In 1938 Brown was promoted to Lieutenant and in 1939 was assigned for a few months as a material engineer for the Navy's flying boats being built at the Glenn L. Martin Company in Maryland. He was engaged in magnetic and acoustic mine-sweeping research and development under the Bureau of Ships in Washington D.C. from October, 1940 to March, 1941. After the attack on Pearl Harbor in 1941 he was transferred to the Atlantic Fleet Radar School in Norfolk, Virginia in May 1942. In October 1942 Brown was discharged from navy service with Brown requesting to resign "for the good of the naval service in order to escape trial by General Court Martial" and with his official discharge exam listing "no comment" as to the reasons why.[1] After 1944 he worked as a Radar consultant to the Lockheed-Vega Aircraft Corporation.[1]

After leaving Lockheed, Brown moved to Hawaii where he was temporarily a consultant to the Pearl harbor Navy Yard due to Commander in Chief of the U.S. Pacific Fleet Admiral Arthur W. Radford's interest in Browns ideas on Gravitor devices, although the work was looked on more as a curiosity than any type of workable device. In 1952 Brown moved to Cleveland in hopes of selling his Gravitor device to the military establishment but there was little interest in it. In 1955 Brown went to Europe first in England and then to France. In research test for the French corporation, La Société Nationale de Construction Aéronautique Sud Ouest (SNCASO) Brown demonstrated what he thought was an antigravity effect in a vacuum with his device but all funding was cut off when SNCASO was merged with SNCASE, forcing Brown to return to the U.S. in 1956.

Brown became involved in the subject of unidentified flying objects (UFOs) and in 1956 helped found the National Investigations Committee On Aerial Phenomena (NICAP) although he was forced out as director in 1957 with allegations that Brown was using funds to further his own anti-gravity research.

In 1958 Brown worked as a research and development consultant for Agnew Bahnson's Whitehall Rand Project, an anti-gravity venture at the Bahnson Company of Winston-Salem, North Carolina. That same year Brown setup his own anti-gravity corporation, Rand International Limited. He filed several patents but his ideas met with little success. In the early 1960s he worked as a physicist for Electrokinetics Inc., of Bala Cynwyd, Pennsylvania. and then went into semi-retirement, living in California. Thomas Townsend Brown died on October 22, 1985.[citation needed]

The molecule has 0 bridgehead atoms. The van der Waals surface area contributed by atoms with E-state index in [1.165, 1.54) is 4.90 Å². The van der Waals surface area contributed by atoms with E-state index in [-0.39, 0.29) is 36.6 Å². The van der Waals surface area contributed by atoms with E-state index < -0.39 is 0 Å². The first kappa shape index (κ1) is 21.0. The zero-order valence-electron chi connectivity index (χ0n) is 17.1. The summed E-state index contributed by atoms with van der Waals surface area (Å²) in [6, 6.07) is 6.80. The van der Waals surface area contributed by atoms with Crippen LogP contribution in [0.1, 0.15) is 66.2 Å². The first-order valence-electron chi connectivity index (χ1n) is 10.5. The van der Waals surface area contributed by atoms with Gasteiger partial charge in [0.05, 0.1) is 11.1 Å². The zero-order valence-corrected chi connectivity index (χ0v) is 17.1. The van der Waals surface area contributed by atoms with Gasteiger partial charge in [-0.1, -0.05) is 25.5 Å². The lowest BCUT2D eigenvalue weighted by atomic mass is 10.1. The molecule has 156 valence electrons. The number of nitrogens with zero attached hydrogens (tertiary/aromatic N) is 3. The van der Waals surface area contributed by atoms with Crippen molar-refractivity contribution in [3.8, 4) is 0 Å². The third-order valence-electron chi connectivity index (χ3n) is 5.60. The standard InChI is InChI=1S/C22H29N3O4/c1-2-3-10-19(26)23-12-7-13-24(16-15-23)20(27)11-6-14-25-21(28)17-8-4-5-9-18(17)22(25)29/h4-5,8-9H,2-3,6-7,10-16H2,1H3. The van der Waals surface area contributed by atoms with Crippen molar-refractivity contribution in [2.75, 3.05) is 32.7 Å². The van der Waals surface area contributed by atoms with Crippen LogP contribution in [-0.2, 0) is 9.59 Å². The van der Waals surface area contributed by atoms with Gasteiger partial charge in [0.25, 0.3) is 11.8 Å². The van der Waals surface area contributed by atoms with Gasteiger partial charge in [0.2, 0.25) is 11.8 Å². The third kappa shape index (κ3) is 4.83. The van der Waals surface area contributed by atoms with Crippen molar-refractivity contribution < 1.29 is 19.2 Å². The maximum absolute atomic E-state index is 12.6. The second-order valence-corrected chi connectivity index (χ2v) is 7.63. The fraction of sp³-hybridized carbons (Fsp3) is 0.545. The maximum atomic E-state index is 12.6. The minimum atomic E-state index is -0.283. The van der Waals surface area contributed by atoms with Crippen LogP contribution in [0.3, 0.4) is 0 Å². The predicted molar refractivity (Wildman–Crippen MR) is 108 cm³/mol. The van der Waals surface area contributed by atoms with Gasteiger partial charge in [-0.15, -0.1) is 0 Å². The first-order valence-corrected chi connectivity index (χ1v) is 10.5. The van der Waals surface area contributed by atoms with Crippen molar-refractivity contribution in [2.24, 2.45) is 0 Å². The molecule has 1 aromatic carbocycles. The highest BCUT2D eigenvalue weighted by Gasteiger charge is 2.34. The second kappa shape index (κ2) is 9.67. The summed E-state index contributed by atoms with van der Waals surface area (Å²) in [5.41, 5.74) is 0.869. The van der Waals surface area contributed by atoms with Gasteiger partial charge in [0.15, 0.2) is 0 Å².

Anti-gravity research[edit]

Further information: Biefeld–Brown effect and Electrogravitics

In 1921 while experimenting in the lab his parents had set up for him while he was still in high school, Brown discovered an unusual effect while experimenting with a Coolidge tube, a type of X-ray vacuum tube with two asymmetrical electrodes. Placing it on a balance scale with the tube's positive electrode facing up, when the power was on the tubes mass seemed to decrease. When tube's electrode was facing down the tube's mass seemed to increase.[2] Brown was convinced that he had managed to influence gravity electronically. At Caltech in 1923 Brown tried to convince his instructors about his theories via inviting them to his home laboratory, but they showed little interest. He also invited the press and the May 26, 1924 edition Los Angeles Evening Express ran a story on Brown titled "Claims Gravity is a Push, not a Pull." After quitting Caltech Brown studied one year at Denison University where he claimed that he did a series of experiments with professor of astronomy Paul Alfred Biefeld although the present day Denison University claims they have no record of such experiments being carried out, or of any association between Brown and Biefeld.[3] Brown would continue to claim Biefeld as his mentor and co-experimenter, eventually calling the phenomenon the Biefeld–Brown effect.[4] The phenomenon was also given the name "Electrogravitics" by Brown based on his belief this was an electricity/gravity phenomenon.